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Main Title Role of Social Class in Human Pesticide Pollution.
Author Davies, John E. ; Edmundson, Walter F. ; Raffonelli, Americo ; Cassady, Janet C. ; Morgade., Carmen ;
CORP Author Florida State Div. of Health, Jacksonville.;Environmental Protection Agency, Chamblee, Ga. Div. of Pesticide Community Studies.
Year Published 1972
Report Number EPA-68-03-0088;
Stock Number PB-276 872
Additional Subjects Pesticides ; Insecticides ; DDT ; Socioeconomic factors ; Humans ; Negroes ; Public health ; Epidemiology ; Surveys ; Tables(Data) ; Demography ; Environmental health ; Reprints ; Dade County(Florida) ; Pesticide residues ; Metabolites ; Race ; Air pollution effects(Humans) ; Black Americans
Library Call Number Additional Info Location Last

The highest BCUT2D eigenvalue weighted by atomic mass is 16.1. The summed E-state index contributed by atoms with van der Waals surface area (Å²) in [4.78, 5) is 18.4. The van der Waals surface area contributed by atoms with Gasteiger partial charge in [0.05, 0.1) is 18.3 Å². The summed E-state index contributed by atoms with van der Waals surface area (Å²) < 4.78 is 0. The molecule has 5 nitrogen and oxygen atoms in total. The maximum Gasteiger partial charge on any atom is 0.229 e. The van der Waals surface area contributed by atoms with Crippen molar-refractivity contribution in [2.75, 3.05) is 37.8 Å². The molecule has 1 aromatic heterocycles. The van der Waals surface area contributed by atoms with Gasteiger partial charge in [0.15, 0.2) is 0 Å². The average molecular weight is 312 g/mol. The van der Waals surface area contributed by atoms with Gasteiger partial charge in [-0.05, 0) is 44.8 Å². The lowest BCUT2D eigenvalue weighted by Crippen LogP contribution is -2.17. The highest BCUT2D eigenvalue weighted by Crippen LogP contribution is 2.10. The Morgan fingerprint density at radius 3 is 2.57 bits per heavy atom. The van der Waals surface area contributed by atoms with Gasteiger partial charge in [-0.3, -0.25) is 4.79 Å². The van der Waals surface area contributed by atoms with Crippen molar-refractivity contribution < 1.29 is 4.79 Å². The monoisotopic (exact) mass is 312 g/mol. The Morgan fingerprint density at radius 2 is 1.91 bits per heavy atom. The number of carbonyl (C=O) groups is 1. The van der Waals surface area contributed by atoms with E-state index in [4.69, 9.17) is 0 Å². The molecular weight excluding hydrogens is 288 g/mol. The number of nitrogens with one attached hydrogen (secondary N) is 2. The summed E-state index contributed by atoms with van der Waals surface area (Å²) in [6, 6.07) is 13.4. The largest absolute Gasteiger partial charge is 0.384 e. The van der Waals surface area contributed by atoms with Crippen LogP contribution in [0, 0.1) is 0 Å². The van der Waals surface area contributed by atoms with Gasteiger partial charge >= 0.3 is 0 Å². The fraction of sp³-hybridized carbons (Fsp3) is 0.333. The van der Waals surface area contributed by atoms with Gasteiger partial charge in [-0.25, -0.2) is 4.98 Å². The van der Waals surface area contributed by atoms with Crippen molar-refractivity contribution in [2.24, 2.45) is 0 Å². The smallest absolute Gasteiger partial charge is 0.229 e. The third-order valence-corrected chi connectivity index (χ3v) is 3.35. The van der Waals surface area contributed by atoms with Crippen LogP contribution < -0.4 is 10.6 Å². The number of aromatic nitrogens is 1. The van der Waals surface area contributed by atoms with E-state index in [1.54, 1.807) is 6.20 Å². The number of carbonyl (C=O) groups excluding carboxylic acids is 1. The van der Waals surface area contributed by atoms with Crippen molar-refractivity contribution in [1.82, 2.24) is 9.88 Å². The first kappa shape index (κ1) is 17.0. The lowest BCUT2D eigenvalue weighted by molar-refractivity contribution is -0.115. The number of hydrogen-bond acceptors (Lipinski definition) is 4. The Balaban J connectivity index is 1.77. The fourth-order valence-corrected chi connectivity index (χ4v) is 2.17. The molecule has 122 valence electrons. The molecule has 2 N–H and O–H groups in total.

NTIS  PB-276 872 Some EPA libraries have a fiche copy filed under the call number shown. 07/26/2022
Collation 8p
In previous pesticide residue surveys of the United States population, residues of p,p'-DDT and p,p'-DDE have been shown to be higher in blacks than in whites. The role of social class factors in this difference is explored in this paper. In a population survey of 800 residents of Dade County, Classified by the Hollingshead Two Factor Index, serum levels of DDT and DDE were significantly lower in the more affluent Social Classes I and II than they were in the less affluent Social Classes IV and V in both races. Within these social classes, blacks still had higher residues. Residues were greater in the less affluent whether classified by the Hollingshead Two Factor Index, census tract population density or median income of the census tract. Significant correlations of DDT and DDE were also observed in the first two decades of life--the approximate DDT age of society. The epidemiologic and public health consequences of these findings, reflective of a tropical clime, are discussed and the role of the domestic environment and the implication for global monitoring studies reviewed.